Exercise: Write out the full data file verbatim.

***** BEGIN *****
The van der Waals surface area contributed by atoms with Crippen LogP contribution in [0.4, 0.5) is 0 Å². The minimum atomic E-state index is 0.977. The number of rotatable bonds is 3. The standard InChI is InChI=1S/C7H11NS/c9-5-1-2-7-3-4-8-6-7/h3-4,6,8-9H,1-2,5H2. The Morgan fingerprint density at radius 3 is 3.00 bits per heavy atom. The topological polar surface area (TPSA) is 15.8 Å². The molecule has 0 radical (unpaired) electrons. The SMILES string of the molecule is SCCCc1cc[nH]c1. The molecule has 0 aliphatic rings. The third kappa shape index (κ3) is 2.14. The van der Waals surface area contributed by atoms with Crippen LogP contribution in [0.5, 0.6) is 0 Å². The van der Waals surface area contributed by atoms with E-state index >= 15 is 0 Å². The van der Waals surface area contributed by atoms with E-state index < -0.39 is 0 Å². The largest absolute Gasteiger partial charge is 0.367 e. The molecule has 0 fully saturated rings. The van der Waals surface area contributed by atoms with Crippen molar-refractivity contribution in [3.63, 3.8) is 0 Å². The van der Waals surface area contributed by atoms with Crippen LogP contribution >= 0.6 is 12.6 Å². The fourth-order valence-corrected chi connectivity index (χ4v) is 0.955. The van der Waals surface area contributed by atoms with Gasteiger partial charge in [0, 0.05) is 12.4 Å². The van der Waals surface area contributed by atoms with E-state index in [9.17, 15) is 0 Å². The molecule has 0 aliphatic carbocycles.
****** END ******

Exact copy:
The van der Waals surface area contributed by atoms with Crippen LogP contribution in [0.4, 0.5) is 0 Å². The minimum atomic E-state index is 0.977. The number of rotatable bonds is 3. The standard InChI is InChI=1S/C7H11NS/c9-5-1-2-7-3-4-8-6-7/h3-4,6,8-9H,1-2,5H2. The Morgan fingerprint density at radius 3 is 3.00 bits per heavy atom. The topological polar surface area (TPSA) is 15.8 Å². The molecule has 0 radical (unpaired) electrons. The SMILES string of the molecule is SCCCc1cc[nH]c1. The molecule has 0 aliphatic rings. The third kappa shape index (κ3) is 2.14. The van der Waals surface area contributed by atoms with Crippen LogP contribution in [0.5, 0.6) is 0 Å². The van der Waals surface area contributed by atoms with E-state index >= 15 is 0 Å². The van der Waals surface area contributed by atoms with E-state index < -0.39 is 0 Å². The largest absolute Gasteiger partial charge is 0.367 e. The molecule has 0 fully saturated rings. The van der Waals surface area contributed by atoms with Crippen molar-refractivity contribution in [3.63, 3.8) is 0 Å². The van der Waals surface area contributed by atoms with Crippen LogP contribution >= 0.6 is 12.6 Å². The fourth-order valence-corrected chi connectivity index (χ4v) is 0.955. The van der Waals surface area contributed by atoms with Gasteiger partial charge in [0, 0.05) is 12.4 Å². The van der Waals surface area contributed by atoms with E-state index in [9.17, 15) is 0 Å². The molecule has 0 aliphatic carbocycles.